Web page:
Itching to relocate? Many homeowners eventually get the “grass is always greener on the other side” urge and dream of moving to a more favorable location – perhaps one that is less expensive or brimming with greater educational, social and job opportunities.
Catering to this demographic, many organizations publish “best places to live” lists that crunch the numbers for you and rank cities and states according to desirability factors, such as affordability. Two recent examples are the Council for Community and Economic Research’s second-quarter 2012 list of the least expensive urban areas to live. It indexes the cost of living in 300 cities across the country. Plus, Money magazine released its list of America’s best small cities.
But before you put up that “for sale” sign and start packing your bags for Harlingen, Texas (no. 1 on CCER’s list) or Carmel, Ind. (tops on Money magazine’s list), a greater degree of due diligence is required, the experts say.
“The lists are a great starting point, but knowing why you are moving – not where – is by far the most important factor,” says Brian Coester, CEO of appraisal management company Coester VMS in Rockville, Md.
In fact, the list may make it more difficult to choose, Coester says: “There is actually a danger to over-relying on lists of ‘best places.’ While they provide a valuable resource, these lists don’t tell the entire story, such as whether your style of living will fit with what a particular city has to offer.”
Ted Stimpson, president and CEO of online moving resource MyMove.com, agrees. “Today, people contemplating moving have much better access to information than at any other time in history,” he says. “This is due to the Internet and multiple data aggregation sites. The problem becomes too much data. The key is to whittle down the onslaught of information on your new area into the things that really matter to you.”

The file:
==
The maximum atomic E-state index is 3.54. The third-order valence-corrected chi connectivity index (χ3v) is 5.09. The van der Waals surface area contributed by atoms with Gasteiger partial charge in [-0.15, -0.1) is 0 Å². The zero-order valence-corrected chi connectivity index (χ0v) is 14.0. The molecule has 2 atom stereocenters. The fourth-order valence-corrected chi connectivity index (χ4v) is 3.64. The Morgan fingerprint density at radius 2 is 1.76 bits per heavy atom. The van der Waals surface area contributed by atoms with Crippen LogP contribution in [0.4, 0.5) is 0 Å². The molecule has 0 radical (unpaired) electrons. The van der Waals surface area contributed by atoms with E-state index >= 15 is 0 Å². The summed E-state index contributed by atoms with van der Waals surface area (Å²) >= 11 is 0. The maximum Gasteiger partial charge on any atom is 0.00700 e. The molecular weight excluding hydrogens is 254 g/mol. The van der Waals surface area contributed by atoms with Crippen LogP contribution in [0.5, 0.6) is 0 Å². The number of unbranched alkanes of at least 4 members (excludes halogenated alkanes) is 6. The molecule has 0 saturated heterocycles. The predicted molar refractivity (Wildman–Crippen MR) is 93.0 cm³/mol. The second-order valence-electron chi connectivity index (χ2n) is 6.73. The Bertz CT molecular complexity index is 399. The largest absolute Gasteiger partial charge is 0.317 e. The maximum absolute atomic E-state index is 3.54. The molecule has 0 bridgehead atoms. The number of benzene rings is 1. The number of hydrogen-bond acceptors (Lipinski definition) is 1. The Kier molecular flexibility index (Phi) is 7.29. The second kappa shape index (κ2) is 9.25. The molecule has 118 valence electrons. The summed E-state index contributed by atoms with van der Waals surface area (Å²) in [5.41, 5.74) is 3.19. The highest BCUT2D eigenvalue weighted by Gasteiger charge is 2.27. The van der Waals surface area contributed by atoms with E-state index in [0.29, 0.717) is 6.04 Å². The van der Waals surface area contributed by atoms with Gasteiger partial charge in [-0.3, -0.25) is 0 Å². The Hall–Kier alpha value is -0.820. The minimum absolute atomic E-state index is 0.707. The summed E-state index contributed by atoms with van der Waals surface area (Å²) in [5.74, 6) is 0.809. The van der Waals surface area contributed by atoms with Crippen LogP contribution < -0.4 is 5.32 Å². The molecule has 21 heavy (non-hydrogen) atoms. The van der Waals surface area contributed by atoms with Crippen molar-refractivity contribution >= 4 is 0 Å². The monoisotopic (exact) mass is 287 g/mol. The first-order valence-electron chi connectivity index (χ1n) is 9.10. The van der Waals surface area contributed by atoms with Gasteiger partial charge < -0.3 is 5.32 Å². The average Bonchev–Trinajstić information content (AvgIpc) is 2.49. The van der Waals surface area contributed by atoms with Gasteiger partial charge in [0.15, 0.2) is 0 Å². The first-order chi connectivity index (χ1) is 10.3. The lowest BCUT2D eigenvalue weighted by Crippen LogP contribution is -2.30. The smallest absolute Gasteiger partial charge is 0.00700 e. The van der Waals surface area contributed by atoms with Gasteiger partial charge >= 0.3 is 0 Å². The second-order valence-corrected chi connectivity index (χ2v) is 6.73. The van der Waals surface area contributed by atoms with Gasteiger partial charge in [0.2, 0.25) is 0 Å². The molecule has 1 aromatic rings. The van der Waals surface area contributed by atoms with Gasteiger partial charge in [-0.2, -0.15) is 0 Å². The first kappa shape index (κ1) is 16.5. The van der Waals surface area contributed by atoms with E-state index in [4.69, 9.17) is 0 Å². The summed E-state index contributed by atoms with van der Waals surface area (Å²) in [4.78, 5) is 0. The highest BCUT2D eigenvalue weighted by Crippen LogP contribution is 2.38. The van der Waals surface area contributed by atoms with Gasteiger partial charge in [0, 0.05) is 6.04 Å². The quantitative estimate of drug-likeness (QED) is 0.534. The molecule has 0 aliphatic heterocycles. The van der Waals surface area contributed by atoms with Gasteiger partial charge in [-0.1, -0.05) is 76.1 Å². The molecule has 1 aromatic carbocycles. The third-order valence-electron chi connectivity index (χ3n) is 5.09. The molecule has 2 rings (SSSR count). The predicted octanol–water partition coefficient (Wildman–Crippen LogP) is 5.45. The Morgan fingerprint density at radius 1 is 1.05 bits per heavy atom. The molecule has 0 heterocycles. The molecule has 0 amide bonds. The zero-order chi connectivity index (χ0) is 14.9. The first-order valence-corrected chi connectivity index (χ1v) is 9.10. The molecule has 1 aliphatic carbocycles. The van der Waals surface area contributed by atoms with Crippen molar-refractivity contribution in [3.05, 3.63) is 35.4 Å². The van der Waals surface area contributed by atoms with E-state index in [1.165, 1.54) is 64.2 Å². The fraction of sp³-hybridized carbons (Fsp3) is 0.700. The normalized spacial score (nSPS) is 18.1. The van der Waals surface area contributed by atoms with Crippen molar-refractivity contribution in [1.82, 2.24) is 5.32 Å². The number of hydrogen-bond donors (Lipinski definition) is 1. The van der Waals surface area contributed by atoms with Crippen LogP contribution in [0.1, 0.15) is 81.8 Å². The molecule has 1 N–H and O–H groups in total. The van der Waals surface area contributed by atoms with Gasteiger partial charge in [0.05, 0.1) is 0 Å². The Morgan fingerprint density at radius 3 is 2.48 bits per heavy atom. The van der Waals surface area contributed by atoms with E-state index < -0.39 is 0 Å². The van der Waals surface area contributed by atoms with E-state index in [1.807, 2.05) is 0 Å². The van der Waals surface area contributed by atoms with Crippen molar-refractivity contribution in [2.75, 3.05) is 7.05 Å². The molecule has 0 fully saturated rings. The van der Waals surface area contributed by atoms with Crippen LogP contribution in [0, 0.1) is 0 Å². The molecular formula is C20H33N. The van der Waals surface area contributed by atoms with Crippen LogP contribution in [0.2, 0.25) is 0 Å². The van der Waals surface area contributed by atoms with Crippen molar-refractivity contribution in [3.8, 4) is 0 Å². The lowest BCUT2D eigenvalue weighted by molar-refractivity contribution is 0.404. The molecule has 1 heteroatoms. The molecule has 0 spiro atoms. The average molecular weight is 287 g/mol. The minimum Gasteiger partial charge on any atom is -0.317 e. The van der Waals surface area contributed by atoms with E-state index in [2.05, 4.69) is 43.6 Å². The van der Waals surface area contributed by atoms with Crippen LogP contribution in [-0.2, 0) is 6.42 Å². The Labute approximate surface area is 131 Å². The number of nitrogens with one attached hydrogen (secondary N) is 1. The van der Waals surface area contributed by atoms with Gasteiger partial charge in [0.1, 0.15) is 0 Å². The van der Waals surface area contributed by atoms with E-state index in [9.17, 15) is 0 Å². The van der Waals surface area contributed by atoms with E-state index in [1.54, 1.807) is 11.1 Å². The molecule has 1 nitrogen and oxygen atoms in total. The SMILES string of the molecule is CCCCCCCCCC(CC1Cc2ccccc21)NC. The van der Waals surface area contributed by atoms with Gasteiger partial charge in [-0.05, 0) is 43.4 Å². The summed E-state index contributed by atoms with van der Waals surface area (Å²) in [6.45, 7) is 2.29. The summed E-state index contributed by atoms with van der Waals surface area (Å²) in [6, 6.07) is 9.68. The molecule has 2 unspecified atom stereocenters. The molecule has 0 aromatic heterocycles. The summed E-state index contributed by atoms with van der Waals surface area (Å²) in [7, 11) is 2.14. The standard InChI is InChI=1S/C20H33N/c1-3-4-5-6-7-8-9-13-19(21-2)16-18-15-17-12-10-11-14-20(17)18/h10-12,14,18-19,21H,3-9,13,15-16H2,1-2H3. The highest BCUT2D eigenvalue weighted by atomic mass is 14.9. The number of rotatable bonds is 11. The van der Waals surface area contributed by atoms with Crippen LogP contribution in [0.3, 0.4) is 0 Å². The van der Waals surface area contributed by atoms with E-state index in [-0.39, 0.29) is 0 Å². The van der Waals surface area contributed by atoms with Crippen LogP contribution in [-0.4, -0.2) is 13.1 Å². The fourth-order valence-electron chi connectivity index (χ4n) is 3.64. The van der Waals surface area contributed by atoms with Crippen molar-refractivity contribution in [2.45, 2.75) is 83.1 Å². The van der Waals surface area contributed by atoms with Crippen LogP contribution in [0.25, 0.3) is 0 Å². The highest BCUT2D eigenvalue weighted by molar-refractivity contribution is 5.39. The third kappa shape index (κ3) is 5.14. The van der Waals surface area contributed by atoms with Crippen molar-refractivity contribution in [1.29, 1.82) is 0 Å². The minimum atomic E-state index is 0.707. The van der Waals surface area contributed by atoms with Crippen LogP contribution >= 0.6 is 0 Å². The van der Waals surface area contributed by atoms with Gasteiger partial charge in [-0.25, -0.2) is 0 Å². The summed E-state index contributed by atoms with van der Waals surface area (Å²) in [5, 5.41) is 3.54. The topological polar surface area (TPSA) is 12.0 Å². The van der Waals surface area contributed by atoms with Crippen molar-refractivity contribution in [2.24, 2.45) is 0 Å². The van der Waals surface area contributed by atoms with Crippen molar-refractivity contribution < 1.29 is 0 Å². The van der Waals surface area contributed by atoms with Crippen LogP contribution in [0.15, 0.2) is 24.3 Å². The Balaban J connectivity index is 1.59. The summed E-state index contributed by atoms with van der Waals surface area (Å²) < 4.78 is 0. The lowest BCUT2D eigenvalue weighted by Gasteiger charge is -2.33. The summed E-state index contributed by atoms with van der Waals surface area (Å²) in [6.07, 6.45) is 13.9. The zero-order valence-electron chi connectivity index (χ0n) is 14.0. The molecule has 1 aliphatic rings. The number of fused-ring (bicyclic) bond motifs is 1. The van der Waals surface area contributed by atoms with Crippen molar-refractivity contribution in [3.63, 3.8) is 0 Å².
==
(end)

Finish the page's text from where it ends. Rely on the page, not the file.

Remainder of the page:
Impressive words and numbers only tell part of the story, Coester says. He recommends making several vetting visits to a preferred city before uprooting and suffering mover’s remorse.
“Many places look good on paper or when you’re just driving through town,” he says, “but living there is very different.”
Tanya Marchiol, CEO of real estate investment firm Team Investments in Phoenix, says it’s also crucial to get feedback and guidance from others.
“It is imperative you have a good real estate professional on your side. These [lists] are important for research and educating oneself, but do not use them solely as fact,” Marchiol says.
Stimpson further cautions against interpreting such lists as gospel: “In fact, there are great places within the worst-ranked cities on the national lists, as well as terrible areas on the best-ranked cities lists.”
Especially in today’s economy, choosing a town that offers greater potential for employment is a must, Coester says.